College and Career Counseling
 /  College and Career Counseling

St. Thomas More offers a college preparatory curriculum that academically prepares its students for success in universities across the world. College counseling discussions begin freshman year in guidance lessons and continue throughout the four years of high school. We kick off each school year with “College and Career Planning Day” in which every student participates within their grade level. We end each year by recognizing the accomplishments of our graduating seniors. We believe that each student has a unique personal mission, and we celebrate all college and career pathways.

Angela Peñaflor
Dean of College and Career Advancement

Angela Penaflor x112
College and Career Counselor

The two most widely accepted college entrance exams are the ACT and SAT. Wisconsin traditionally uses the ACT suite of assessments. All STM students take the Pre-ACT during second semester of sophomore year, in order to give them a full year of preparation, before their first official test date. Teachers use the data from the Pre-ACT test results to create improvement plans for the class and incorporate them into the junior year curriculum. STM places a special emphasis on the mathematics portion of the ACT by providing mandatory test prep sessions once a week, culminated by a practice test in February. Students are also offered an optional test prep seminar in February. All juniors are expected to take the ACT at least once by the end of the school year, and we recommend that all students take the ACT at least twice.

Students are also offered the PSAT, which is similar in that it is a preliminary SAT test. More importantly, by taking the PSAT, qualifying students are entered into the National Merit Scholarship Program. This is a competition for academic recognition and a potential college scholarship. The highest scores on the PSAT in the nation will receive this honor.

Some students choose to take the SAT in addition to the ACT. The main differences are that the SAT is a reasoning test with less geometry, no science, and more time per question. The ACT is Wisconsin’s preferred test, our students are prepared for it, and all colleges will accept it. Keep in mind that some colleges additionally require SAT Subject Tests for admission, which is different from the SAT.

St. Thomas More hosts the ACT several times a year. We are mandated by the state to hold one testing date in February of each year for all juniors in the Milwaukee Parental Choice Program. In addition, we opt to host the ACT on the Saturdays of the April, June, September and October test dates each year. For Saturday test dates, students must register on and can be from any school in the area. Our students can choose the testing site that is most convenient for them, and all options are found on the website during registration:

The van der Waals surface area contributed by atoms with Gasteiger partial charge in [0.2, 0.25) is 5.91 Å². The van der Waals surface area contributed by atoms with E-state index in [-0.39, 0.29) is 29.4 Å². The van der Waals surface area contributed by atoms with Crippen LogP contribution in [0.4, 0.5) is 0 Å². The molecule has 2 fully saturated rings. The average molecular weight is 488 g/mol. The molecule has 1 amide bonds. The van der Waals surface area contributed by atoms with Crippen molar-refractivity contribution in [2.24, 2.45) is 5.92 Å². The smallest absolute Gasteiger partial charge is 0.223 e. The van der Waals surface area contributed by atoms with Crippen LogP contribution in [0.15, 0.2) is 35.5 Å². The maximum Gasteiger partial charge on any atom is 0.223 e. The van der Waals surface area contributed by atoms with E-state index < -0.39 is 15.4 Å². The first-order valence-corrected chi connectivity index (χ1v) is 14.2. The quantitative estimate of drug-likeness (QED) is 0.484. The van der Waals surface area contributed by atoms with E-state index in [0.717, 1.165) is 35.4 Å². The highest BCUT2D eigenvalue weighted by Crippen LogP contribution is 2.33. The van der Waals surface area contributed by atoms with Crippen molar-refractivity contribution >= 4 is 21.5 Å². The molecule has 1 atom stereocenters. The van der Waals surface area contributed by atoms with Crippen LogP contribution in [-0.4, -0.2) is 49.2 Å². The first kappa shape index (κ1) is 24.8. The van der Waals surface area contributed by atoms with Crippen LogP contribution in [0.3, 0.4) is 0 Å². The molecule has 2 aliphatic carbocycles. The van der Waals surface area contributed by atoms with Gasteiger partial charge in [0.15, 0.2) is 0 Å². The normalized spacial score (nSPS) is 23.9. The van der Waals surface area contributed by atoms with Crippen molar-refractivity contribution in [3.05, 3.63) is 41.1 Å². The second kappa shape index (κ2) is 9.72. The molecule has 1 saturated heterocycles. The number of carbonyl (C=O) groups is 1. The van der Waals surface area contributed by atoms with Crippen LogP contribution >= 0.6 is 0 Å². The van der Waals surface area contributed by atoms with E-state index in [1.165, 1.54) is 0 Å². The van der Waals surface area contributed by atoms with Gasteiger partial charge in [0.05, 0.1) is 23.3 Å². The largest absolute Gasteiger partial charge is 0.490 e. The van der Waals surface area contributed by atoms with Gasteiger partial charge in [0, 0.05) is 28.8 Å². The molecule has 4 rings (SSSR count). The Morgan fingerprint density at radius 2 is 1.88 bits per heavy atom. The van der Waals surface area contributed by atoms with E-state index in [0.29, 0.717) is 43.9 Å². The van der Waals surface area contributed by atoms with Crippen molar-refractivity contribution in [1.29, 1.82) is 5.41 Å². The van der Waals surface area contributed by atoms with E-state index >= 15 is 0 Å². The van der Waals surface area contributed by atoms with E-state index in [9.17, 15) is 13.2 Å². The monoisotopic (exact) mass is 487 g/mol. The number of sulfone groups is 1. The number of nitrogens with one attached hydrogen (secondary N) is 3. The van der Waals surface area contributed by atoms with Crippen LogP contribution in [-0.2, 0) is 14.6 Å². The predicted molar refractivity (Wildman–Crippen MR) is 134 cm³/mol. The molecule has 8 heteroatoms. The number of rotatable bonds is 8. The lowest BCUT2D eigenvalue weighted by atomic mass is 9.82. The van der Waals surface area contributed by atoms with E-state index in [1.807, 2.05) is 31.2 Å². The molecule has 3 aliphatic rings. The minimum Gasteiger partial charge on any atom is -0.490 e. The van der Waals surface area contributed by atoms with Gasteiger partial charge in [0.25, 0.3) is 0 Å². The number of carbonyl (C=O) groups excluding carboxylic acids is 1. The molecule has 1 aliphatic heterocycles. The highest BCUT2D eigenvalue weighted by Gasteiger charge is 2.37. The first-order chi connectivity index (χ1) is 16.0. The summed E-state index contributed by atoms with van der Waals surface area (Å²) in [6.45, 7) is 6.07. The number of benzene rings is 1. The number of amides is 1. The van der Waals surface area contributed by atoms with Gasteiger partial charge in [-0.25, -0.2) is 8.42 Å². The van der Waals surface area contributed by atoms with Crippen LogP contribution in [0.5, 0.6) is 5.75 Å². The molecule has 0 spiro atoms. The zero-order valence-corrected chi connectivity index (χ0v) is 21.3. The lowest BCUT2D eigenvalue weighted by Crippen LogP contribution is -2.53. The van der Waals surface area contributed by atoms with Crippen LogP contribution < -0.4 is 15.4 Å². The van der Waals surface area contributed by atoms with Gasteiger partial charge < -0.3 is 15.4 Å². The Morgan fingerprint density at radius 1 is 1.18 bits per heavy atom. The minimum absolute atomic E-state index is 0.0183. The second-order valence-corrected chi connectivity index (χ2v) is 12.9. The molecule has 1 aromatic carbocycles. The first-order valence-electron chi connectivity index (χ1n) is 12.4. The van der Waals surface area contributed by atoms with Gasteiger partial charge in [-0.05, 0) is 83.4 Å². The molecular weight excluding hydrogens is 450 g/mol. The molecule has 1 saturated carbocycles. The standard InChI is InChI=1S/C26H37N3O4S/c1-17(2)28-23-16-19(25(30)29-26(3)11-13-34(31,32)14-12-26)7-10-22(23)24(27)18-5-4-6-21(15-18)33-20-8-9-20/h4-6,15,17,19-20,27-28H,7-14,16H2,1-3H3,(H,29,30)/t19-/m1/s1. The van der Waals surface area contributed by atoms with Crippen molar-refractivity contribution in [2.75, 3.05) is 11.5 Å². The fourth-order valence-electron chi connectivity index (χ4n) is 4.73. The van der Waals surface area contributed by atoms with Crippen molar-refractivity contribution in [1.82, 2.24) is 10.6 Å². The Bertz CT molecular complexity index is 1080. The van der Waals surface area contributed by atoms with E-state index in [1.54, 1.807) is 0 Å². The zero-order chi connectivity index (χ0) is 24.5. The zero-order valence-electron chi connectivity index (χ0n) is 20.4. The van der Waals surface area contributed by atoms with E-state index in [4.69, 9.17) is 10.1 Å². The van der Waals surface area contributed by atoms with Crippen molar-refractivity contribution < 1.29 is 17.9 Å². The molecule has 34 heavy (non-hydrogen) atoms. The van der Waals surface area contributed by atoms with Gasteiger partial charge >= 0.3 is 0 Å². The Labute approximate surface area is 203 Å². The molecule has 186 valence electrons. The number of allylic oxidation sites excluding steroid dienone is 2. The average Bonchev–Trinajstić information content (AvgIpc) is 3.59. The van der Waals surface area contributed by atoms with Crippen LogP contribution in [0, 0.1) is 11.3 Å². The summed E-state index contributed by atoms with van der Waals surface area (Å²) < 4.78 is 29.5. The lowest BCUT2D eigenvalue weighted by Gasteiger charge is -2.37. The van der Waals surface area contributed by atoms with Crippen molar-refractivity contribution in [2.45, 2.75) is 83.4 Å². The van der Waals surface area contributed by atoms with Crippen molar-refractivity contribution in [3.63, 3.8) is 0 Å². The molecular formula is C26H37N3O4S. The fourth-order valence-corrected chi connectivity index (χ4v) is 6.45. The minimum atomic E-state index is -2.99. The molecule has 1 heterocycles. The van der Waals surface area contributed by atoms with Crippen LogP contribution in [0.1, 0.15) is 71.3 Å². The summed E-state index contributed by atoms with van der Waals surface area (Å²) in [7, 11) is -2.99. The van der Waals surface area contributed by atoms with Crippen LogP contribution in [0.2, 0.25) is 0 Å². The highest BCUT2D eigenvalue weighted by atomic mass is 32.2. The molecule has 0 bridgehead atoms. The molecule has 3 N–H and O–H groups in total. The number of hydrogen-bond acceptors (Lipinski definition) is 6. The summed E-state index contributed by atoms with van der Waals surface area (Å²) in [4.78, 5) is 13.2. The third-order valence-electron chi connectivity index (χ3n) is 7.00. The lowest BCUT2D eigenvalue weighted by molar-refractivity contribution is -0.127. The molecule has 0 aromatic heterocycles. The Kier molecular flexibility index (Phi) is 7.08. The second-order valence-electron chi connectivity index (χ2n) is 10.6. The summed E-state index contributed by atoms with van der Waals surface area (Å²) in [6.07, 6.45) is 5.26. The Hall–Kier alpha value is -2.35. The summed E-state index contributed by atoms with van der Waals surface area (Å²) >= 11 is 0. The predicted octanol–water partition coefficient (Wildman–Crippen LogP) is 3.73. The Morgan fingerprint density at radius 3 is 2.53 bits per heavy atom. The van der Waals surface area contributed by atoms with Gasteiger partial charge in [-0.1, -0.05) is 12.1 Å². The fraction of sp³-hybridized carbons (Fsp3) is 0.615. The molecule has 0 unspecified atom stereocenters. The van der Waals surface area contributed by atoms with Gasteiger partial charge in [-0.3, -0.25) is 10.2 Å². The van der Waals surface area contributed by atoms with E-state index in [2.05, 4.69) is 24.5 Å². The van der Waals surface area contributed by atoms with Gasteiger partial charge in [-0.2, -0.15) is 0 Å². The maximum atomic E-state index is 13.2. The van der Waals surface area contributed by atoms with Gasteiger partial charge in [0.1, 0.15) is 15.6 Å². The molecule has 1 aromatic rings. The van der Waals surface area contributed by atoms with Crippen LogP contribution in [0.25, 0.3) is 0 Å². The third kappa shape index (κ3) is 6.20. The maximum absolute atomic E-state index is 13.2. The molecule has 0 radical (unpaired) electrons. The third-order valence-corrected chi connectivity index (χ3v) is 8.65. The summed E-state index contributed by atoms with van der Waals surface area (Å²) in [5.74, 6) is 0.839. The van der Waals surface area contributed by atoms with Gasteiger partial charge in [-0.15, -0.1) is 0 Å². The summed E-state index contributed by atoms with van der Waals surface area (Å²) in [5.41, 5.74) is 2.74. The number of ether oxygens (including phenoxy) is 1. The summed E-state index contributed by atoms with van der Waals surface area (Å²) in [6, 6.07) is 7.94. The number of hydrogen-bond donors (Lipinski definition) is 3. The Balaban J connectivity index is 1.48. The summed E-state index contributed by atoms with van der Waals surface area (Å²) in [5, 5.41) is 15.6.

The ACT can be taken with or without the writing portion of the test. Refer to the university to find out if writing is required, or take it at least once to be on the safe side. ACT charges $52 per test, or $68 with writing. Fee waivers are available to students from low-income households and can be requested from the college counselor.

Upon registering for a college entrance exam, students can name up to four universities to which they will send their test scores. These four universities will automatically receive the test results to complete that portion of the college application. Any additional universities to which a student may want to submit test score results will incur a $13 fee for each score report via

Freshman Guidance
During the freshman year, students engage in an orientation to high school. The transitional phase may be difficult, and counselors are on-hand to help students through. At the beginning of the school year students are provided a review of note taking techniques, study tips, and test-taking strategies.  Students learn about graduation requirements and college admissions standards. Students are encouraged to form healthy relationships and friendships while at STM. Goal setting is highlighted throughout the year at various checkpoints with the students documenting their participation in extracurricular activities and academic successes.